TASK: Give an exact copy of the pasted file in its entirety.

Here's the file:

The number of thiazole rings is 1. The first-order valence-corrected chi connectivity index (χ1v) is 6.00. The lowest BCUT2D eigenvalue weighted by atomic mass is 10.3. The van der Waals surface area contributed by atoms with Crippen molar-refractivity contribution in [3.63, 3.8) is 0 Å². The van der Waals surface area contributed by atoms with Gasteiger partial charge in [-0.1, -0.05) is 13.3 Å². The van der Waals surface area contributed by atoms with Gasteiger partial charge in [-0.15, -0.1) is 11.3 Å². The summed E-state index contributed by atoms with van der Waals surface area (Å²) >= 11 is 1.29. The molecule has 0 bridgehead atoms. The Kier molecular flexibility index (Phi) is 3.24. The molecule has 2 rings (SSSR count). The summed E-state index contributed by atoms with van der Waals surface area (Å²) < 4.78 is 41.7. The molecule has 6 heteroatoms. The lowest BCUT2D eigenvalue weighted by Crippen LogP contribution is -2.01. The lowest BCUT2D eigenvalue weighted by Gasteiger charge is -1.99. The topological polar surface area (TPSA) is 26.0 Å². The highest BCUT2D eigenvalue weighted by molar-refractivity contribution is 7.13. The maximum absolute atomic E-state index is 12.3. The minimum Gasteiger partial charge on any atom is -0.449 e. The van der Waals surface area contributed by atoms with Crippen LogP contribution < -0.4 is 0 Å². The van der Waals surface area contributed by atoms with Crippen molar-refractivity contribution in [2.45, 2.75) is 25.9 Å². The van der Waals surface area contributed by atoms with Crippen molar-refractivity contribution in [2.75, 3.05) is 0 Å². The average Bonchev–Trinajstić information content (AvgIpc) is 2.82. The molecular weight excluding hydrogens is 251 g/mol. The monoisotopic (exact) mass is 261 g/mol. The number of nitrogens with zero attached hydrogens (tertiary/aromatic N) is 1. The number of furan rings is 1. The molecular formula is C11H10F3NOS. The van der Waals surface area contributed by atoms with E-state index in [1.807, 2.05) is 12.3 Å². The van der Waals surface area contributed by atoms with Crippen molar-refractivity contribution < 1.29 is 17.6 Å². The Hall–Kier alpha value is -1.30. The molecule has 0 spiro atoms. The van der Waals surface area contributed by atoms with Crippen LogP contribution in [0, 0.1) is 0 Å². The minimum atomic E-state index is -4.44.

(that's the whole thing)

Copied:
The number of thiazole rings is 1. The first-order valence-corrected chi connectivity index (χ1v) is 6.00. The lowest BCUT2D eigenvalue weighted by atomic mass is 10.3. The van der Waals surface area contributed by atoms with Crippen molar-refractivity contribution in [3.63, 3.8) is 0 Å². The van der Waals surface area contributed by atoms with Gasteiger partial charge in [-0.1, -0.05) is 13.3 Å². The van der Waals surface area contributed by atoms with Gasteiger partial charge in [-0.15, -0.1) is 11.3 Å². The summed E-state index contributed by atoms with van der Waals surface area (Å²) >= 11 is 1.29. The molecule has 0 bridgehead atoms. The Kier molecular flexibility index (Phi) is 3.24. The molecule has 2 rings (SSSR count). The summed E-state index contributed by atoms with van der Waals surface area (Å²) < 4.78 is 41.7. The molecule has 6 heteroatoms. The lowest BCUT2D eigenvalue weighted by Crippen LogP contribution is -2.01. The lowest BCUT2D eigenvalue weighted by Gasteiger charge is -1.99. The topological polar surface area (TPSA) is 26.0 Å². The highest BCUT2D eigenvalue weighted by molar-refractivity contribution is 7.13. The maximum absolute atomic E-state index is 12.3. The minimum Gasteiger partial charge on any atom is -0.449 e. The van der Waals surface area contributed by atoms with Crippen LogP contribution < -0.4 is 0 Å². The van der Waals surface area contributed by atoms with Crippen molar-refractivity contribution in [2.45, 2.75) is 25.9 Å². The van der Waals surface area contributed by atoms with Crippen molar-refractivity contribution in [2.75, 3.05) is 0 Å². The average Bonchev–Trinajstić information content (AvgIpc) is 2.82. The molecular weight excluding hydrogens is 251 g/mol. The monoisotopic (exact) mass is 261 g/mol. The number of nitrogens with zero attached hydrogens (tertiary/aromatic N) is 1. The number of furan rings is 1. The molecular formula is C11H10F3NOS. The van der Waals surface area contributed by atoms with E-state index in [1.807, 2.05) is 12.3 Å². The van der Waals surface area contributed by atoms with Crippen molar-refractivity contribution < 1.29 is 17.6 Å². The Hall–Kier alpha value is -1.30. The molecule has 0 spiro atoms. The van der Waals surface area contributed by atoms with Crippen LogP contribution in [0, 0.1) is 0 Å². The minimum atomic E-state index is -4.44.